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Can Neuromuscular Disease Affect Your Bones?

5 Second Summary

If you’re concerned about your bone health, read on for the three main factors that contribute to low bone density and osteoporosis for people with neuromuscular diseases, and what to do to protect your bones.

If you have a neuromuscular disease, it is important to pay attention to your bone health. While neuromuscular conditions mainly affect muscles and nerves, common symptoms and treatments can increase the risk of developing osteoporosis, a condition in which bones become weak and brittle. This leads to an increased risk of fractures (broken bones).

What causes bone loss?

Three major factors contribute to bone loss and low bone density, a sign of developing osteoporosis, in people with neuromuscular diseases:

1. Glucocorticoid therapy:  Medications such as prednisone and deflazacort are glucocorticoids, a class of corticosteroids. These medications are considered the standard of care for Duchenne muscular dystrophy (DMD), and they are often used to treat autoimmune neuromuscular diseases, such as myasthenia gravis (MG) and dermatomyositis. However, long-term use of corticosteroids interferes with the way bones form and reform, making bones more fragile.

“In the first six to 12 months of treatment, the steroids can stimulate something called osteoclastic activity, which is the bone breaking down,” says Heba Al-Rayess, MD, an endocrinologist at the University of Minnesota Medical School, Greg Marzolf Jr. Muscular Dystrophy Center, and M Health Fairview Masonic Children’s Hospital. Osteoclastic activity is part of a normal cycle where the body breaks down old bone tissue. Osteoblastic activity builds new bone tissue to replace it.

“With ongoing steroid treatment beyond one year, there is a marked decrease in bone formation. The osteoblastic, or bone-building, activity gets suppressed with chronic steroid use,” Dr. Al-Rayess says.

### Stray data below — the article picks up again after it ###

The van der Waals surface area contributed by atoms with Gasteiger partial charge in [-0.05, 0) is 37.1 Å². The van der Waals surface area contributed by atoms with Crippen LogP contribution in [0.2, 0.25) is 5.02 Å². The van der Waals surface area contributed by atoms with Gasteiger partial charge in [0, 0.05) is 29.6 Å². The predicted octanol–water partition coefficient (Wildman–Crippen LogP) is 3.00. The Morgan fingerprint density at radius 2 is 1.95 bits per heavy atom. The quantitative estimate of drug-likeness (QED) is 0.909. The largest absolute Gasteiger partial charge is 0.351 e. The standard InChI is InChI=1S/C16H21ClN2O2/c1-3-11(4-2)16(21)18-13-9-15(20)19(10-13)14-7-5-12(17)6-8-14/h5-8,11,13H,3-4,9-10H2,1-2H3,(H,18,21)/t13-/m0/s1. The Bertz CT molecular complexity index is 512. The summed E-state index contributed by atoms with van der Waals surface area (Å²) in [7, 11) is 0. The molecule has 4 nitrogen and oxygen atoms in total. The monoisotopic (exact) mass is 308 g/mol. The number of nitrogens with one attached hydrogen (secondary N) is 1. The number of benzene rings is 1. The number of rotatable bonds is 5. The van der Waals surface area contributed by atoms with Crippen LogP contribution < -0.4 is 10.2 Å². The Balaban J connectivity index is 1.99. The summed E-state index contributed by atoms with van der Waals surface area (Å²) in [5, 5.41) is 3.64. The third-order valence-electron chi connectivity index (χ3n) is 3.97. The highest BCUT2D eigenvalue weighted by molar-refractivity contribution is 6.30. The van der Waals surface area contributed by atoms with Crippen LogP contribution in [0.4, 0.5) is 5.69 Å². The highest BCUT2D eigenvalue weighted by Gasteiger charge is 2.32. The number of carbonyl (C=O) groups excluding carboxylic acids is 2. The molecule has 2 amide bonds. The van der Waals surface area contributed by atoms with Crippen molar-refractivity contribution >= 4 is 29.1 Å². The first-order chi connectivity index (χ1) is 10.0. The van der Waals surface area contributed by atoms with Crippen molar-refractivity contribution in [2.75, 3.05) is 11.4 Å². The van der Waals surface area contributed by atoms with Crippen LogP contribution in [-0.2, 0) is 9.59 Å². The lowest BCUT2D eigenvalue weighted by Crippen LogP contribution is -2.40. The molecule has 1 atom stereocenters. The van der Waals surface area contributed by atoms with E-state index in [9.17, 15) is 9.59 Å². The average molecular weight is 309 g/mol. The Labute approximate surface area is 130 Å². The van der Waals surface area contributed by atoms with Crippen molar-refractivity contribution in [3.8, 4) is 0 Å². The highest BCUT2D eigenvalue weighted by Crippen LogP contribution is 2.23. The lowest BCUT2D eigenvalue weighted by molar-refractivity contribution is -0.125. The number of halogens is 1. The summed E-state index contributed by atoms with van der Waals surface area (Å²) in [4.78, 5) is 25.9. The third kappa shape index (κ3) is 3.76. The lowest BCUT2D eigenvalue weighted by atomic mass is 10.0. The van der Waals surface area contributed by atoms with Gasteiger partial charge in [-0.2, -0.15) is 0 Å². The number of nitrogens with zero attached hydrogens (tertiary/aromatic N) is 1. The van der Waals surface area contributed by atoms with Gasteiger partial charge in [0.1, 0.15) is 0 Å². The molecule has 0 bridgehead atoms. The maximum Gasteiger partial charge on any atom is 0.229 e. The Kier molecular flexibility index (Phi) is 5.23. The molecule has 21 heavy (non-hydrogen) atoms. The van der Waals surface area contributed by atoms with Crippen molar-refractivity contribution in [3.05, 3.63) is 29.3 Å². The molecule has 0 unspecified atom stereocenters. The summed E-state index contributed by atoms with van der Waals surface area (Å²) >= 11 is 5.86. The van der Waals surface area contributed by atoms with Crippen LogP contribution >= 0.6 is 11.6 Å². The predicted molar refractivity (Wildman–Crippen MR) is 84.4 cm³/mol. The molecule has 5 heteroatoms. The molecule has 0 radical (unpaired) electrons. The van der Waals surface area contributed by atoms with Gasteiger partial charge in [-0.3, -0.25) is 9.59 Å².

2. Inactivity: Neuromuscular diseases cause progressive muscle weakness, often leading to difficulty walking and standing. This is especially impactful for children who are still growing.

“Weight-bearing activities on bones, especially growing bones, really help stimulate bone development and increase bone health,” says Jason J. Howard, MD, an orthopedic surgeon at Nemours Children’s Health in Wilmington, Delaware. “That’s why we encourage things like standing, even for kids who don’t walk well, through the use of supportive standers and other aids.”

3. Nutrition: Proper nutrition — specifically, adequate levels of vitamin D, calcium, and protein — helps the body build strong bones. This might be a particular problem for people who have difficulty swallowing or are on gastric feeding tubes, but it’s of concern to everybody in the community. “All kids and adults with neuromuscular diseases should be on regular vitamin D and calcium supplementation,” Dr. Howard says.

Do you need osteoporosis screening?

Headshot of Heba Al-Rayess, MD, a woman with a medium light skin tone wearing a dark blue hijab.

Heba Al-Rayess, MD, is an endocrinologist.

X-rays and DEXA scans are used to measure bone density (the thickness and strength of bones) to screen for osteoporosis. (You may also hear providers mention osteopenia, which is the initial stage of bone loss. Osteoporosis is more advanced.)